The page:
Amazon employees are voting on possible unionization

Amazon employees are voting on possible unionization

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France Media Agency

After months of mobilizing some staff to organize this election, nearly 6,000 people are being invited to mail their bulletins by March 6.

The count is expected to begin on March 30, and will last for several days.

If a majority of Bessemer warehouse workers vote in favor of unionization, they will automatically be represented by the RWDSU supply union, but will not become full members until the newcomer is approved. Company agreement, negotiation between the union and the company.

Amazon is the second largest employer in the United States with 800,000 people, mostly workers and technicians in its logistics centers.

So far, attempts to arrange in warehouses have failed.

The warehouse organizing committee held a rally last weekend to persuade employees to join the RWDSU.

“We can’t overstate the importance of forming a union by Amazon workers in Alabama,” former Democratic nominee Bernie Sanders tweeted Saturday.

“They face powerful anti-union forces in the anti-union state, but their victory will benefit all workers in the United States. I am proud to be on their side.”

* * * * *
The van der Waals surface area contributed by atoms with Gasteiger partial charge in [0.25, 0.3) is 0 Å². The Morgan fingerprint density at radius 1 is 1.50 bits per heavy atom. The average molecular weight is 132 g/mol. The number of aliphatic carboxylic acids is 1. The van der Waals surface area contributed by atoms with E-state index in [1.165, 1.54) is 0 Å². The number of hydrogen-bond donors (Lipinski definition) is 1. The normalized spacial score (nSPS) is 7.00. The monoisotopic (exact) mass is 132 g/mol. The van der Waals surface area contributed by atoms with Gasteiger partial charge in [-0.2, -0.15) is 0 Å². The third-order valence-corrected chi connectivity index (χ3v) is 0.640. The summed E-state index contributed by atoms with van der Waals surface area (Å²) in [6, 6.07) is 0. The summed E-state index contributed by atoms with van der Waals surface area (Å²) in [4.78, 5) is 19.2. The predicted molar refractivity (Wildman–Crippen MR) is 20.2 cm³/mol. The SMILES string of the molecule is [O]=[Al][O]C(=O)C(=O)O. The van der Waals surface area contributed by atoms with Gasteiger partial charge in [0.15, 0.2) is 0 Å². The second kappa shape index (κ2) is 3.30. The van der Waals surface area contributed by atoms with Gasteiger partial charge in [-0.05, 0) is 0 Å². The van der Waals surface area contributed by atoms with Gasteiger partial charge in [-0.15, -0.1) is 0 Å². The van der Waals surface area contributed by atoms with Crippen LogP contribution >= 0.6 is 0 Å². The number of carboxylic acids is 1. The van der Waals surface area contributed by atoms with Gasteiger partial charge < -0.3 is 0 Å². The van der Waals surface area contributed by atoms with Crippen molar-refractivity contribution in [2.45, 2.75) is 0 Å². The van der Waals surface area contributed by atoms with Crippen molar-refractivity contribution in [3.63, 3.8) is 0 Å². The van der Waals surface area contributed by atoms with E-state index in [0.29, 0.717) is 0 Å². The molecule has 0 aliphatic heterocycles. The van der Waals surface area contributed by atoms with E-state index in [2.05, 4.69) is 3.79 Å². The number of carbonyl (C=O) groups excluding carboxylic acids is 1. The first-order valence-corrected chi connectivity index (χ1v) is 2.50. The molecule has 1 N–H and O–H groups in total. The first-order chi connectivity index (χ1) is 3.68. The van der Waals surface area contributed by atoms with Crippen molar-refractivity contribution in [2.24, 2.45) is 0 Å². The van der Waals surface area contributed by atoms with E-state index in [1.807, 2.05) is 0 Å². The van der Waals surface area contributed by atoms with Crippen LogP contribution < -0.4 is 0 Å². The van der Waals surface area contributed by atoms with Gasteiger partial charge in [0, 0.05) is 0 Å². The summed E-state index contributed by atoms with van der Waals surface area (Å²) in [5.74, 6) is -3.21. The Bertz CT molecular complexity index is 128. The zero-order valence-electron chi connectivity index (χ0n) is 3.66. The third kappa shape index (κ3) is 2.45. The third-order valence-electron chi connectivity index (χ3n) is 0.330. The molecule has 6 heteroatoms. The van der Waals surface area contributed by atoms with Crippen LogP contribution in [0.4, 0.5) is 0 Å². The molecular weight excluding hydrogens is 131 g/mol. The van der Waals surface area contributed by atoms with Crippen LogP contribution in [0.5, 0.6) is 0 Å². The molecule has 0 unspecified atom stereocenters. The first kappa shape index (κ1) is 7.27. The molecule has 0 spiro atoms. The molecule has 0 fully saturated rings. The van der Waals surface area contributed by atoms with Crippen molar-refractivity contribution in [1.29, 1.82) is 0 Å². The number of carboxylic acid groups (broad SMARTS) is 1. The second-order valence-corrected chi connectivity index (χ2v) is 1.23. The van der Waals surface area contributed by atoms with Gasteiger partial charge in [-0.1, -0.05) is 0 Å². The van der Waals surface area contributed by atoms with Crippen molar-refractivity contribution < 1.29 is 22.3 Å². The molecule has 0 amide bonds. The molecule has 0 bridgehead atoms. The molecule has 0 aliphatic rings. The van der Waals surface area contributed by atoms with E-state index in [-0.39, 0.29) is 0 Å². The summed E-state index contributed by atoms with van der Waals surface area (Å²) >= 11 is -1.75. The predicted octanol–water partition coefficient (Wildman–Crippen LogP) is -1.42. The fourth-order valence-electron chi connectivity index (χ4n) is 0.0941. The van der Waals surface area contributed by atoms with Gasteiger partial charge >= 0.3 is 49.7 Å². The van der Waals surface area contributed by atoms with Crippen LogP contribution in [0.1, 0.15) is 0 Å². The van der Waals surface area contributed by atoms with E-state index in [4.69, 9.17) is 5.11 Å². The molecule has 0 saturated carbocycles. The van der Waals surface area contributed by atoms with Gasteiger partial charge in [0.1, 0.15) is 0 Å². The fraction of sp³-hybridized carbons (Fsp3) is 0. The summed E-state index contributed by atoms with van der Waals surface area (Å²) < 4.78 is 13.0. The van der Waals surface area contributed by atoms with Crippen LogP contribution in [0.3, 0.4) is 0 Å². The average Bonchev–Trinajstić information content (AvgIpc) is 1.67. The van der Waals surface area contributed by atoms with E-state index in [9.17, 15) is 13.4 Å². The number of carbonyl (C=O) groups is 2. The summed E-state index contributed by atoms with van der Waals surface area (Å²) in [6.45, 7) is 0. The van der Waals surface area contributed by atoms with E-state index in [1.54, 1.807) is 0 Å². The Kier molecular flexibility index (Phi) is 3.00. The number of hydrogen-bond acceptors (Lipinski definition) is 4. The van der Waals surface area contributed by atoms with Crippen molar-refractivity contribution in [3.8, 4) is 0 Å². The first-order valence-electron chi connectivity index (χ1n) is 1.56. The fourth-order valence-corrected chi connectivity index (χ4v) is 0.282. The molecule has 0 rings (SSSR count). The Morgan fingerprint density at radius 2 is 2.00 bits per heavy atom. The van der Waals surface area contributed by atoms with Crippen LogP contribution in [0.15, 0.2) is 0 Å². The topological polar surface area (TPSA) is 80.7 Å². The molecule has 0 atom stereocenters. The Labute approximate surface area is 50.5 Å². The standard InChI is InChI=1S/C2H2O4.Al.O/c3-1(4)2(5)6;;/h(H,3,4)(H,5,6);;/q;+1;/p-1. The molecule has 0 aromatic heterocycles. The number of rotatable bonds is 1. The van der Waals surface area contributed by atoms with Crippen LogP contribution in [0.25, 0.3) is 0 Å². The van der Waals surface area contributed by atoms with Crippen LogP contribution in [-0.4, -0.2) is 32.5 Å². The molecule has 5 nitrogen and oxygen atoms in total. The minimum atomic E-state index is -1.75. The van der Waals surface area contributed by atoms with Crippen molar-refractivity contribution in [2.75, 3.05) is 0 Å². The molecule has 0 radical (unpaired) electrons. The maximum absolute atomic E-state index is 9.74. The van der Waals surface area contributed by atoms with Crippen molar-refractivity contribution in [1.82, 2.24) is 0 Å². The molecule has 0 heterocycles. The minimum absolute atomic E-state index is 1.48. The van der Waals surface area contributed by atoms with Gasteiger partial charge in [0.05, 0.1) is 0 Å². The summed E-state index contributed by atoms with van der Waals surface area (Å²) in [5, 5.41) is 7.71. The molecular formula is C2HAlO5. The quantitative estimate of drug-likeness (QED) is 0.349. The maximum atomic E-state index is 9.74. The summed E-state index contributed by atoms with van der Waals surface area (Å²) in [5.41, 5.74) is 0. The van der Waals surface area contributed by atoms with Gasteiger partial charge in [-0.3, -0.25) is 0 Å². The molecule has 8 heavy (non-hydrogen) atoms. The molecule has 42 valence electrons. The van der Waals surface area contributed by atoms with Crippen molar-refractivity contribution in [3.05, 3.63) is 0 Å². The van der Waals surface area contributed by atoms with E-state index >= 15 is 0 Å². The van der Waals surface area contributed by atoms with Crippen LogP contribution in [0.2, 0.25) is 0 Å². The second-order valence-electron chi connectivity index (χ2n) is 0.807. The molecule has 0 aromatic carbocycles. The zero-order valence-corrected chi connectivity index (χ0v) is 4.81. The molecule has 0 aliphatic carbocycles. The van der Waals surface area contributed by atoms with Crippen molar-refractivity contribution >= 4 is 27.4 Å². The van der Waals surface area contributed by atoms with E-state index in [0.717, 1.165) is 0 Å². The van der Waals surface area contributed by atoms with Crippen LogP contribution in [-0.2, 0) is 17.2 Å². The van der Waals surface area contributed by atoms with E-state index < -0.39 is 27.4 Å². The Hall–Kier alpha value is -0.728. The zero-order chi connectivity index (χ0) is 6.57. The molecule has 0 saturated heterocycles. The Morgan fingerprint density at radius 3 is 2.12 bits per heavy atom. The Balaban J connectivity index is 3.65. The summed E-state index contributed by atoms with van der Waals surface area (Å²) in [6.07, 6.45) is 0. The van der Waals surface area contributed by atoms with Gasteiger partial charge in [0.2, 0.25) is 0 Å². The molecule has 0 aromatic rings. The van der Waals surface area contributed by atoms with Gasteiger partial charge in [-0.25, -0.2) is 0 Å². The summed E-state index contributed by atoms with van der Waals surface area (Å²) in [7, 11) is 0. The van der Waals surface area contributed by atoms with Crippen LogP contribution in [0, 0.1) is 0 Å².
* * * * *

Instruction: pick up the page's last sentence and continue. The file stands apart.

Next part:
The Seattle group does not officially oppose the unions, but campaigns against members of its staff. In Bessemer’s case, the website “DoItWithoutDues” encourages employees not to join a potential union.

“Why pay $ 500 in membership fees? We’ll take care of you with higher pay, health insurance, optical and dental benefits and a safety team and assistance process,” the homepage says.

The company pays its employees a minimum of 30 15.30 per hour, which is more than twice the minimum wage in Alabama.

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RWDSU President Stuart Appelbaum, in particular, posted a photo of the warehouse toilets posted on Twitter, showing posters pasted on the doors inside the toilets, arguing against the union arrears.

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Cory Weinberg

About the Author: Cory Weinberg

Cory Weinberg covers the intersection of tech and cities. That means digging into how startups and big tech companies are trying to reshape real estate, transportation, urban planning, and travel. Previously, he reported on Bay Area housing and commercial real estate for the San Francisco Business Times. He received a "best young journalist" award from the National Association of Real Estate Editors.

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